Regardless of there being intersex conditions, male and female do seem to be natural biological kinds, but how, exactly, are they defined? The definition should be broad, since there are male and female plants, male and female animals. Some biologists assert that it is extremely simple: males produce sperm (gametes that are mobile and numerous), and females produce eggs (gametes that are immobile and large). But maybe it’s not quite that simple. A better, but only slightly more complex, definition might be this: a male typically has sperm and a body tailored to using them reproductively. A female typically has eggs and a body tailored to using them reproductively.

On this definition, an individual’s sex is a question of gametes, but also a matter of other body parts and features. It would make sense to add one more qualification, in light of the vicissitudes of life. If we want to think of sex as a generally stable characteristic of individuals, then we’ve got to say being male is a matter of being equipped to use sperm reproductively at least for a part of the individual’s lifespan. Male humans are male before they mature; they’re still male into impotent old age. Female humans are female on the fertile days of their fertile years, but also on the other days, and before they become sexually mature and after menopause. On a definition like this, an individual could be both male and female. But being both doesn’t occur in every case where an individual has a mixture of male and female parts.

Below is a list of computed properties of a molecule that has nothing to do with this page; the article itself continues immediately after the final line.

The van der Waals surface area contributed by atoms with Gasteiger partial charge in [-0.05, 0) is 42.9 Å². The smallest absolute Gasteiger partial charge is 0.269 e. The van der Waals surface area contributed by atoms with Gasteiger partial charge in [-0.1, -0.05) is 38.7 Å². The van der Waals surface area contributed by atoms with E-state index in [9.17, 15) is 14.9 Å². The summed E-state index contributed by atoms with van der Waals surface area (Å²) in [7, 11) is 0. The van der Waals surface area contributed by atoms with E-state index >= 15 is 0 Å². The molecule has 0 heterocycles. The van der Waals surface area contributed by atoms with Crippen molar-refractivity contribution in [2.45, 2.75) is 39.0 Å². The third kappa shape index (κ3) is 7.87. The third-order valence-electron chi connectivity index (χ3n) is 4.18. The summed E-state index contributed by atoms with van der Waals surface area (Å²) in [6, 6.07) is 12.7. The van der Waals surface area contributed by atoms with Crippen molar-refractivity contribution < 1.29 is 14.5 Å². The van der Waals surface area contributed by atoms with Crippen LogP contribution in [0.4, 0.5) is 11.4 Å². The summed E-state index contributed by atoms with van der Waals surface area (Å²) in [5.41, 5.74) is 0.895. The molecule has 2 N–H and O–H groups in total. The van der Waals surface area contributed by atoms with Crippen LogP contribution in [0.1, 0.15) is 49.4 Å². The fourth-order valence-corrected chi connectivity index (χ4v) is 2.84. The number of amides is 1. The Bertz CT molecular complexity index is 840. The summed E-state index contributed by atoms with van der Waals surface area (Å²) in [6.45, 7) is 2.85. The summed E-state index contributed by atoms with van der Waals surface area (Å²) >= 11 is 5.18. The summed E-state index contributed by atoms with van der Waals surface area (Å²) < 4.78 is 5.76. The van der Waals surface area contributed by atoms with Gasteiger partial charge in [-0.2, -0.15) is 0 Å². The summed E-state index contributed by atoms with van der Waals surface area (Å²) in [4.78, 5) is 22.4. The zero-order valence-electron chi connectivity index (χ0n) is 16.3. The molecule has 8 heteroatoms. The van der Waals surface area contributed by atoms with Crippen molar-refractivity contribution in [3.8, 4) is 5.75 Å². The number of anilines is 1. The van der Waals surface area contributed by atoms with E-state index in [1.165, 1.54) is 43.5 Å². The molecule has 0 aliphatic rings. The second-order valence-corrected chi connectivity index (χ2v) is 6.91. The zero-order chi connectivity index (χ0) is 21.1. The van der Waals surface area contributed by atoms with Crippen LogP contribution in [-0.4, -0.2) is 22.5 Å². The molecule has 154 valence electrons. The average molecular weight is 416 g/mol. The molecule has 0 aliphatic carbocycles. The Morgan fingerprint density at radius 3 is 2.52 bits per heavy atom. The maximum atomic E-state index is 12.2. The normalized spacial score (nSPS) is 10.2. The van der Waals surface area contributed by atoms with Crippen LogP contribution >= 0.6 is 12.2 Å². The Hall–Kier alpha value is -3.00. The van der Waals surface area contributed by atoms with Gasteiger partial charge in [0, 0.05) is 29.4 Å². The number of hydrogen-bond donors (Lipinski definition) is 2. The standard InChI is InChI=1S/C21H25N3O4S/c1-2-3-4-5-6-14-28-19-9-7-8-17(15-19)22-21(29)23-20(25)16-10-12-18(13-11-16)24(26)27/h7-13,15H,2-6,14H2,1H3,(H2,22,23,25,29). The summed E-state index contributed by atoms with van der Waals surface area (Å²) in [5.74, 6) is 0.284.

Of course, in different species, which have evolved in different environments, sexual differences vary. Male gonads and genes boost male size in some species much more than in the human species; they make for colorful plumage in many bird species but horns or antlers in many ungulates; they cause all sorts of different instinctive behaviors in many species. The stage of life when gametes can be used varies as well (human females are among the few animals who go through menopause). But the underlying sameness is this: females are equipped to use eggs reproductively and males are equipped to use sperm reproductively.

What if the equipment has been modified or isn’t working well? Is a gelding a male horse? What about men with low sperm counts or beta-males in a wolf pack who will always be prevented from using their sperm reproductively? Which individuals are anomalous or altered or subverted males or females, and which are “other”? Can an individual undergo a change of sex? A durable definition of “male” and “female” will need a little more work before it can yield a clear verdict on every single case. Should the definition allude to the way an organism could function, or is supposed to function, or stick to its actual (past, present, and future) functioning? Whatever we say, the hard cases needn’t threaten the basic idea that, as a matter of plain biology, there are two major sex categories. They don’t threaten the reality of the male-female distinction, any more than teenagers threaten the distinction between children and adults.